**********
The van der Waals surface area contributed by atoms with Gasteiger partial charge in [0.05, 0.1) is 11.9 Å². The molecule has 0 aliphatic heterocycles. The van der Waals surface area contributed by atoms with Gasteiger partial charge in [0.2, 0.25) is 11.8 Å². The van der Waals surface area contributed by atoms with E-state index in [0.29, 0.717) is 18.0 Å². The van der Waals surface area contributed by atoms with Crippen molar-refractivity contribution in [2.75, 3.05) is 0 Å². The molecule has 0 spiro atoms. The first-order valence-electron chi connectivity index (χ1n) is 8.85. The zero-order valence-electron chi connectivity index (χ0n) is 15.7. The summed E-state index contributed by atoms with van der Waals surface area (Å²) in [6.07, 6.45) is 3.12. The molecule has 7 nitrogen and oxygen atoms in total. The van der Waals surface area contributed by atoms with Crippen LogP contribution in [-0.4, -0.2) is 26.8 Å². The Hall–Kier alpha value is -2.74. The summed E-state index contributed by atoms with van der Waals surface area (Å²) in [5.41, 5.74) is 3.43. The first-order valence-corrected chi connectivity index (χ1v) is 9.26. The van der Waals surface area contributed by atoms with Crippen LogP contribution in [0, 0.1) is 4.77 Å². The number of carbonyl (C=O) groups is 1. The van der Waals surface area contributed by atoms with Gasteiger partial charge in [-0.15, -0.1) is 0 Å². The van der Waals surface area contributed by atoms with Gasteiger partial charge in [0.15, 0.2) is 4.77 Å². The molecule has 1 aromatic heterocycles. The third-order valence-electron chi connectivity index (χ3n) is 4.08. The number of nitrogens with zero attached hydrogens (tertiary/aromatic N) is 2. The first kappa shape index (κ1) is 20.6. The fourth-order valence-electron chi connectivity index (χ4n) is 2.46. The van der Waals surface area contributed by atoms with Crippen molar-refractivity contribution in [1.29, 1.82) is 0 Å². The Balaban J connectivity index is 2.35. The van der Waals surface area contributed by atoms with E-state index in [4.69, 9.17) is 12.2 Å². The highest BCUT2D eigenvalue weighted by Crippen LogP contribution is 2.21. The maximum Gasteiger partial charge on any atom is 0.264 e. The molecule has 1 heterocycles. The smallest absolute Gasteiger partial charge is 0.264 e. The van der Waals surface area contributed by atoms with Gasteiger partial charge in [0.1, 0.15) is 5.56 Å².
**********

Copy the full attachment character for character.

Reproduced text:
The van der Waals surface area contributed by atoms with Gasteiger partial charge in [0.05, 0.1) is 11.9 Å². The molecule has 0 aliphatic heterocycles. The van der Waals surface area contributed by atoms with Gasteiger partial charge in [0.2, 0.25) is 11.8 Å². The van der Waals surface area contributed by atoms with E-state index in [0.29, 0.717) is 18.0 Å². The van der Waals surface area contributed by atoms with Crippen molar-refractivity contribution in [2.75, 3.05) is 0 Å². The molecule has 0 spiro atoms. The first-order valence-electron chi connectivity index (χ1n) is 8.85. The zero-order valence-electron chi connectivity index (χ0n) is 15.7. The summed E-state index contributed by atoms with van der Waals surface area (Å²) in [6.07, 6.45) is 3.12. The molecule has 7 nitrogen and oxygen atoms in total. The van der Waals surface area contributed by atoms with Crippen LogP contribution in [-0.4, -0.2) is 26.8 Å². The Hall–Kier alpha value is -2.74. The summed E-state index contributed by atoms with van der Waals surface area (Å²) in [5.41, 5.74) is 3.43. The first-order valence-corrected chi connectivity index (χ1v) is 9.26. The van der Waals surface area contributed by atoms with Crippen LogP contribution in [0, 0.1) is 4.77 Å². The number of carbonyl (C=O) groups is 1. The van der Waals surface area contributed by atoms with Gasteiger partial charge in [-0.15, -0.1) is 0 Å². The van der Waals surface area contributed by atoms with Gasteiger partial charge in [0.15, 0.2) is 4.77 Å². The molecule has 1 aromatic heterocycles. The third-order valence-electron chi connectivity index (χ3n) is 4.08. The number of nitrogens with zero attached hydrogens (tertiary/aromatic N) is 2. The first kappa shape index (κ1) is 20.6. The fourth-order valence-electron chi connectivity index (χ4n) is 2.46. The van der Waals surface area contributed by atoms with Crippen molar-refractivity contribution in [1.29, 1.82) is 0 Å². The Balaban J connectivity index is 2.35. The van der Waals surface area contributed by atoms with E-state index in [4.69, 9.17) is 12.2 Å². The highest BCUT2D eigenvalue weighted by Crippen LogP contribution is 2.21. The maximum Gasteiger partial charge on any atom is 0.264 e. The molecule has 1 heterocycles. The smallest absolute Gasteiger partial charge is 0.264 e. The van der Waals surface area contributed by atoms with Gasteiger partial charge in [0.1, 0.15) is 5.56 Å².